Successful treatment with a low-dose cisplatin-etoposide regimen for patients with Diencephalic syndrome

Iacopo Sardi, Cecilia Bresci, Elisabetta Schiavello, Veronica Biassoni, Valentina Fratoni, Stefania Cardellicchio, Lorenzo Genitori, Maurizio Aricò, Maura Massimino

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Diencephalic syndrome (DS) is a rare but rapidly fatal condition, usually occurring during the first year of life, as a result of a hypothalamic/ chiasmatic tumor. The purpose of this study was to induce an objective tumor response and to achieve rapid weight recovery by using ten three-day courses of reduced-dose cisplatin-etoposide. Between 2004 and 2009, eight pediatric patients with DS as a result of an hypothalamic tumor and with a median age at diagnosis of 6.5 months (range 4-60 months) received 10 monthly courses of cisplatin (25 mg/m2/day on days 1-3) and etoposide (100 mg/m 2/day on days 1-3). Under chemotherapy, rapid weight recovery was observed for all patients; tumor response was observed for six (75 %; partial response in four and minimum response in two). The other two had stable disease at completion of treatment. Mean time to weight recovery was 6 months (range 5-7 months) for pilomyxoid astrocytoma patients, and 3.3 months (range 3-4 months) for those with pilocytic astrocytoma. For DS patients who received nutritional support (enteral or parenteral nutrition) the mean time for weight recovery was 5 months (range 3-7 months) whereas children who were able to orally ingest a high-energy diet had a mean time for weight recovery of 8.66 months (range 3-19 months). After follow-up ranging from 22 to 89 months (median 38 months) all patients are alive. A low-dose cisplatin-etoposide regimen is highly effective regarding tumor response and treatment of DS symptoms/cachexia without causing significant side-effects.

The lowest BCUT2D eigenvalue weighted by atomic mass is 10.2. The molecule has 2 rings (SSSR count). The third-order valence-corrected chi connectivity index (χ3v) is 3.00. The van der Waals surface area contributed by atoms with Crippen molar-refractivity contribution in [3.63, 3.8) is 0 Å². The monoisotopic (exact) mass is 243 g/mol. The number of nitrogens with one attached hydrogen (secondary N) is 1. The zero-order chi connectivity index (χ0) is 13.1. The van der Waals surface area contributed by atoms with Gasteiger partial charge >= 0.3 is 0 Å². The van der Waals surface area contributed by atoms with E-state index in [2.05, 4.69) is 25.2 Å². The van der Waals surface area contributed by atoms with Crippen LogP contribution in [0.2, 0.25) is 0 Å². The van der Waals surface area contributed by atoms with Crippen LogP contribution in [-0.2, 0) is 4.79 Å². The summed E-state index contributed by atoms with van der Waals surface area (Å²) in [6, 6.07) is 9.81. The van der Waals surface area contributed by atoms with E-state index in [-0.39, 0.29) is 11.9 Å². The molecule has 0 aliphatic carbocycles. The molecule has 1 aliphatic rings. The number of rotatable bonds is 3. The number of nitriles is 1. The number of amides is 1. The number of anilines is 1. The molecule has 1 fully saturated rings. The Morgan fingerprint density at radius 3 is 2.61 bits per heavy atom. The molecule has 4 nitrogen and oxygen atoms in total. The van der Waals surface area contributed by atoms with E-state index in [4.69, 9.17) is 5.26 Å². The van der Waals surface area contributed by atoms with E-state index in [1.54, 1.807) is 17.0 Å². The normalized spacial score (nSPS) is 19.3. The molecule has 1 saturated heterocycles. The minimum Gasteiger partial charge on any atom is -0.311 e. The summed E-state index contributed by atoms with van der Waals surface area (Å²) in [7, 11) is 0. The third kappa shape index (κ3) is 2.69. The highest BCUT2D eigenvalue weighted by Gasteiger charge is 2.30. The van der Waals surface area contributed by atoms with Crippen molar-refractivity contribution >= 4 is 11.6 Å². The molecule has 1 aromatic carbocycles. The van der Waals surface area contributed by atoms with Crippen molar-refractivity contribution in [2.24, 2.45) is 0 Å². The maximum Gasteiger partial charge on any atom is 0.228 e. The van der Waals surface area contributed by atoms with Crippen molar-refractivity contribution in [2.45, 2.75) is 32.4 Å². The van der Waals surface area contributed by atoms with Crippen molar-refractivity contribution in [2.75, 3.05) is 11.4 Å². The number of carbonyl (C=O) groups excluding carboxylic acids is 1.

Original languageEnglish
Pages (from-to)375-383
Number of pages9
JournalJournal of Neuro-Oncology
Issue number2
Publication statusPublished - Sep 2012


  • Cachexia
  • Chemotherapy
  • Diencephalic syndrome
  • Hypothalamic tumor
  • Russell syndrome

ASJC Scopus subject areas

  • Clinical Neurology
  • Cancer Research
  • Oncology
  • Neurology


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